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Six laws British citizens need to watch out for during the World Cup in Qatar

The FIFA World Cup will kick off in Qatar on November 20th, 2022 – the very first time the event has been held in the Middle East. A Legal expert from The University of Law has been looking at the six law British citizens could break when they make the journey to support the National team.

Undoubtedly the largest event in the footballing calendar, the decision to hold the World Cup in Qatar has sparked controversy, with the event even being held during the winter rather than the summer so that players can cope with the extreme temperatures.

The Muslim country is known for having stricter laws than the UK and Aruna Verma, Programme and Student Lead, at The University of Law explains the rules that Britons travelling for the World Cup should be careful not to break.

1. Alcohol

In Qatar, not only is it important to note that the legal drinking age is 21 but alcohol is only available to be purchased at licenced hotel restaurants and bars. While it remains legal for tourists and non-Muslims to drink in private, drinking to the point of intoxication and drinking in public spaces are punishable by law.

Aruna Verma explained “Drinking in public places in Qatar could result in a prison sentence of up to 6 months or a fine of nearly £700. It is also illegal to import alcohol into the country so avoid buying anything in duty-free or it will get confiscated, and you could be arrested.

2. Drugs

Like the UK, Qatar has a zero-tolerance policy for drugs-related offences and the penalties are severe for even the smallest amount. Even carrying common prescription drugs can be a criminal offence including Codeine, Xanax and Diazepam.

Aruna Verma said: “If you need to take prescription medicine away with you, make sure you have your prescription on hand or a letter from your GP detailing the drug, quantity and dosage to avoid legal complications. In Qatar, punishment for drugs related offences can include fines, deportation and even the death penalty.”

3. Smoking and vaping

Laws in Qatar do not allow for the sale, purchase or importation of e–cigarettes, vape, liquids or related products. Airport securities are likely to confiscate any of these items should they find them in your luggage, so it is best to avoid them altogether.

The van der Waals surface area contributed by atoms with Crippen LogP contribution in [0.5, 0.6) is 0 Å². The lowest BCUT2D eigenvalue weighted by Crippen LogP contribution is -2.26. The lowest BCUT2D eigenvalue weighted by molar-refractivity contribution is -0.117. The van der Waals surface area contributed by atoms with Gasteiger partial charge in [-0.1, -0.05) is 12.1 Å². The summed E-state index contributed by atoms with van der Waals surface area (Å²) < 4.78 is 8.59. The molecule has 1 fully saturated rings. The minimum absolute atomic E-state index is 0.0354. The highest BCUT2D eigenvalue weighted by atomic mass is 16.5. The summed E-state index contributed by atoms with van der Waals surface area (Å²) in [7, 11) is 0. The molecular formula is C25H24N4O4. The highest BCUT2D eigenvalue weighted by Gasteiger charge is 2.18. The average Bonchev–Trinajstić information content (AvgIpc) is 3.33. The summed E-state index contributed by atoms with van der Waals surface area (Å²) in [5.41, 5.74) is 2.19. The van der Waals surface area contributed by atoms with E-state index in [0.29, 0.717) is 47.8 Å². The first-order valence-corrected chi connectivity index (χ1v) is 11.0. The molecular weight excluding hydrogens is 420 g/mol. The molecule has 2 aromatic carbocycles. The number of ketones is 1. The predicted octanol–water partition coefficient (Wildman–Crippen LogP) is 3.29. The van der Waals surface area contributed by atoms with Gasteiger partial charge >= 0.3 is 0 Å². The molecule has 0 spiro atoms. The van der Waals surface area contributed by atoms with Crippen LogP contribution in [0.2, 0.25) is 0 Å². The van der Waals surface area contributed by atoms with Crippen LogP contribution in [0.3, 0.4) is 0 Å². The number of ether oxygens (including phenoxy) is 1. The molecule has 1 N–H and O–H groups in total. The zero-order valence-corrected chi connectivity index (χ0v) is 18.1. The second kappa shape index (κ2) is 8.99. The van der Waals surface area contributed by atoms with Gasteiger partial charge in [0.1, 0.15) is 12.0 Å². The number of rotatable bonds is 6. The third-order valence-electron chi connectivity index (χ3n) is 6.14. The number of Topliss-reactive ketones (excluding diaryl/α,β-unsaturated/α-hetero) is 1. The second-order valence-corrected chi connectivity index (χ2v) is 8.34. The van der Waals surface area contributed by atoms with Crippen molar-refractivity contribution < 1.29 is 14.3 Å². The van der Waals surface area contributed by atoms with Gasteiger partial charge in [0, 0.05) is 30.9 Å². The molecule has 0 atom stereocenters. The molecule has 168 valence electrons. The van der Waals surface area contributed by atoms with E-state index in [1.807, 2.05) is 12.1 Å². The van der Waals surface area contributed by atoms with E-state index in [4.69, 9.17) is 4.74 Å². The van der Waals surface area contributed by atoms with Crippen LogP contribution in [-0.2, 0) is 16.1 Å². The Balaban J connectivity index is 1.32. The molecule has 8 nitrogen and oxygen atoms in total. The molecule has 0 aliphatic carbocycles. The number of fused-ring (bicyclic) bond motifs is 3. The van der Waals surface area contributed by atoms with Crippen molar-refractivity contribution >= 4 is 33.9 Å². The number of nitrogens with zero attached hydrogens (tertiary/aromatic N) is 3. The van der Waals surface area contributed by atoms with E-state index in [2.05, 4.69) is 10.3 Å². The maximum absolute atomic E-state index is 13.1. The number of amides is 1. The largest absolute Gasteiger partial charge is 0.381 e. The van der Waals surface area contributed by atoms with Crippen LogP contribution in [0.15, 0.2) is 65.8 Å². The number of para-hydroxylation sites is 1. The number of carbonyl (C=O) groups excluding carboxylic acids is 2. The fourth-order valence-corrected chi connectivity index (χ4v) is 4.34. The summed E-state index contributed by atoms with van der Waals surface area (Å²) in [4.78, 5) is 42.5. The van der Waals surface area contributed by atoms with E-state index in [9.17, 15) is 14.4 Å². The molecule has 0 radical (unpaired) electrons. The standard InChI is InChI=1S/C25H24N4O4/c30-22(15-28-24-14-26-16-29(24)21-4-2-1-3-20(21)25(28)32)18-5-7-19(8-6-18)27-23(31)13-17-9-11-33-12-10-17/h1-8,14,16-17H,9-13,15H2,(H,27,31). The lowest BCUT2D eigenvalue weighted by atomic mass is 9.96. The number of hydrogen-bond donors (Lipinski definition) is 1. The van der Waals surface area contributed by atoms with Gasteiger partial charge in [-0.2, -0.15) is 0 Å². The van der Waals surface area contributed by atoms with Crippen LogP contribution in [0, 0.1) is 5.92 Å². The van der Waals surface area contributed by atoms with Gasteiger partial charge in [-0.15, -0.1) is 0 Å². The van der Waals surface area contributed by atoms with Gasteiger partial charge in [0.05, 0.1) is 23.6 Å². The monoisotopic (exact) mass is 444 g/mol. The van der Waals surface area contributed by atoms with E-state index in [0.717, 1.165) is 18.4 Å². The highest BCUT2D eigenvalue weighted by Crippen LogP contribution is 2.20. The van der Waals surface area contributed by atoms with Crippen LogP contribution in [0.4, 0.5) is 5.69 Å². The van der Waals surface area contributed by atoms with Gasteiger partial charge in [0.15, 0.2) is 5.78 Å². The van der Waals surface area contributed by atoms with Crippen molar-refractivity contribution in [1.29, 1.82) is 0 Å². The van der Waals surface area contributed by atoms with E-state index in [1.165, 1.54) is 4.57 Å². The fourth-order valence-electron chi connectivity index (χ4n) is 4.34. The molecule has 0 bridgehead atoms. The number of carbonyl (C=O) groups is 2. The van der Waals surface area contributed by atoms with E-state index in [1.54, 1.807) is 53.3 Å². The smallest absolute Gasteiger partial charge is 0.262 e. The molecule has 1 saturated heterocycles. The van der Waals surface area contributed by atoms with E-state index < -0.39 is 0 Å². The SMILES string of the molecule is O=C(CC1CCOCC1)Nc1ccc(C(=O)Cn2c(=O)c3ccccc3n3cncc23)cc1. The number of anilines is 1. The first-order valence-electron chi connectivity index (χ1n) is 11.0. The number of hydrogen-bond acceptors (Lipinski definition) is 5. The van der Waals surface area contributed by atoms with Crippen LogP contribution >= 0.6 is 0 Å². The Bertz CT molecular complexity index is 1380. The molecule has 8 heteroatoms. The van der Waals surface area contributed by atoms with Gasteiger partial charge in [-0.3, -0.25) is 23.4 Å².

Aruna Verma added: “The ban on vapes came into action in 2014 and punishment for the sale, purchase or even advertisement of the product can range from £2,000 fines to several months in prison.”

4. Offensive behaviour

Brits travelling to Qatar should be cautious of laws around profanities, as swearing and making rude gestures can actually result in a jail sentence or even deportation.

Aruna Verma said: “Not only should you avoid bad language when out in public but, in Qatar, simply pointing your finger at someone can also be seen as insulting, so you should probably avoid this as to not upset anyone.”

5. Dress Codes

Qatar has some strict dress codes as a religious country that tourists should follow. When in public and even while driving, you should dress modestly.

Aruna Verma explained: “Men and women are advised not to wear shorts or sleeveless tops when visiting shopping centres, health care facilities or government buildings. Women should also cover their shoulders and avoid short skirts in general.”

6. Relationships

Like many Muslim countries, relationships are considered a private matter in Qatar.

Aruna Verma added: “For anyone in a romantic relationship, signs of intimacy can be considered an offence and should be avoided. Any homosexual relations are also regarded as illegal in Qatar, while non-married couples are not allowed to share a bed or have sex. While the administration for the Qatari World Cup has publicly confirmed that no restrictions on non-married friends or couples staying in the same room will be imposed (as cited on the UK Government’s travel advice), legal rights and protections for LGBTQ+ fans remain widely debated in the run up to the tournament.”